All WORLDPAC Headlines

Tuesday, January 30, 2007

Top Ten Industry Trends for 2007

Top Ten Industry Trends for 2007

- by Mario Recchia

We have compiled what we think are the top ten trends for 2007, which in our opinion will have an impact on our industry over the next year and beyond.

Trend # 1 – China & India
China and India continue to grow at record pace in their own countries but clearly have set their sites on the U.S. market, as evidenced by the shear numbers of manufacturers that were exhibiting at the 2006 AAPEX/SEMA show. Years ago, GM was one of the first companies to begin sourcing and setting up manufacturing operations in these countries, which should help them in being more competitive as they try to maintain their #1 position. Recently, Chrysler announced that it would import a compact car from China (Chery) in 2008. Changfeng Motor, Chamco Auto and Geely are other companies that have exhibited at the Detroit Motor Show. Chery is a leading car manufacturer in China and already exports to countries in Asia, Middle East and Africa. It should be noted that most of China’s cars are a result of JV (joint ventures) with other non-Chinese companies. The automotive association, MEMA (Motor and Equipment Manufacturers Association) has forecasted that China’s aftermarket will triple by 2015.

India is not too far behind China and the government is supporting a long term plan to substantially grow its automotive industry over the next decade. The combination of intellectual resources and low cost manufacturing will make India a formidable competitor in the world market.

WORLDPAC VIEW: Two years ago, we recognized that the automotive vendor community was making some strategic shifts to other parts of the world. Subsequently, we created a Global Sourcing Team (GST) in order to set up stringent processes in supplier approval, quality assurance testing and final product selection. This process will continue in the coming year, so that we can have the very best products at the right time in this changing world economy. First and foremost, we will always look for the highest quality suppliers that have OE or OEM affiliations; so that we are assured the products are superior in fit and function.

Trend # 2 - Domestic 3 (D3)
The declining market share by the D3 is widely publicized and now only hold 55% of the vehicle market (Import market share increased 2% to 45% in 2006). Recent statistics show GM down almost -9%, Ford -8% and Chrysler -7% from the prior year. Conversely, Toyota is up almost +13% in the same time period and passed Ford as #2 in December, 2006. New vehicle sales were slowed by increased fuel prices but still ranked amongst the top ten in sales during 2006. Sales market share totals were as follows: GM- 24.6%, Ford- 17.5%, Toyota- 15.4% and Daimler/Chrysler- 14.4%. Toyota will unseat Ford as the #2 automaker sometime this year.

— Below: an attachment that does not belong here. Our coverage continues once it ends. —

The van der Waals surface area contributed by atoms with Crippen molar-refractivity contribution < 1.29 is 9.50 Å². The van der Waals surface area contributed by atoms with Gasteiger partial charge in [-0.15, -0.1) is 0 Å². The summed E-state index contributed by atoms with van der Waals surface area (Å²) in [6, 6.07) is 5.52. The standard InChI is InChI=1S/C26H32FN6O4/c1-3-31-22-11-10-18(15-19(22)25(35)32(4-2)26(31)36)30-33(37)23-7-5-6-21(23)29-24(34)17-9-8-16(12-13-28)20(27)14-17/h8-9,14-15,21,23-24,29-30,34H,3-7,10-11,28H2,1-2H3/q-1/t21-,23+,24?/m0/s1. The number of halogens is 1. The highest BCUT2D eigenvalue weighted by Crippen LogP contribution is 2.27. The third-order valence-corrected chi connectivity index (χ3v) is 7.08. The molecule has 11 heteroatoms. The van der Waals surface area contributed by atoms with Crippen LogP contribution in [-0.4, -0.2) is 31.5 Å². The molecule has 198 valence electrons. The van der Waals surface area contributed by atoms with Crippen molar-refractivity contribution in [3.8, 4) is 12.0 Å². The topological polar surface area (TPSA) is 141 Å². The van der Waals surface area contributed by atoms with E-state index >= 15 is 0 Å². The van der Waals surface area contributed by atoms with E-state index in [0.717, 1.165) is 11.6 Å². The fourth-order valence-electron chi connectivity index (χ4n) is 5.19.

A J.D. Power survey listed reliability as a top reason for consumers moving away from domestic vehicles followed by higher resale value and fuel economy (no surprise to see the declining sales in Ford F-series and Explorer SUV’s). Ford is also considering divesting themselves from Jaguar in order to be more competitive with their long standing Ford brand.

The downsizing of the D3 will continue but in the end it will be their vehicle designs which will help them win back consumers. Don’t rule the domestics out as it is clear that the playing field has shifted and the current state of the D3 will continue to change in years to come. Hopefully, for the better….

WORLDPAC VIEW: The D3 will rebound after 2007 and will begin to change their image by making vehicles that finally meet customer’s expectations. Our domestic offering will continue to grow as we add new product categories supplied by the vendors that customers know and trust.

Trend # 3- Fuel
The global fuel and oil market played a major role in the automotive industry for most of 2006 with its historic high prices (high mark was over $3.00 in July and an average of $2.61 for the year). Here are some facts that are affecting fuel prices globally:

Gasoline demand is rising drastically in China, India and Brazil
Gasoline prices have risen in the U.S. for $1.59 in 2003 to an average of $2.61 in 2006

Demographics continue to change and licensed drivers total almost 90% of the U.S. driving age population. The average age is about 40 years old and a growing number of licensed drivers are now over 65 (almost double the level from 25 years ago). This will result in fewer miles driven as the population ages.

In 1975 (year of corporate fuel efficiency standards were initiated), just 16% of vehicles were SUV’s (includes minivans/light trucks). Today, that share is over 40% with a high mark of 56% in 2004. In 2006, that number has slipped to 53%.

Fuel is made in refineries and there have been no new refineries built in the U.S. since the 1970’s even though we have increased the production in the last years by over 2 million barrels per day (growth was due to adding capacity and modernization of existing facilities).
Ethanol now accounts for 4% of total gas consumption and could grow to 10% (this is suggested as a maximum level because of the food/fuel tradeoffs and ethanol’s logistical challenges.

There will be a state of flux as the American public decides what they want to drive and the fuel that will be used in vehicles. Forces such as global oil markets, unrest in the Mid East and Africa, interest in fuel efficiency, changing demographics and the growing demands of emerging global countries will most likely result in some fuel increases by Spring, 2007.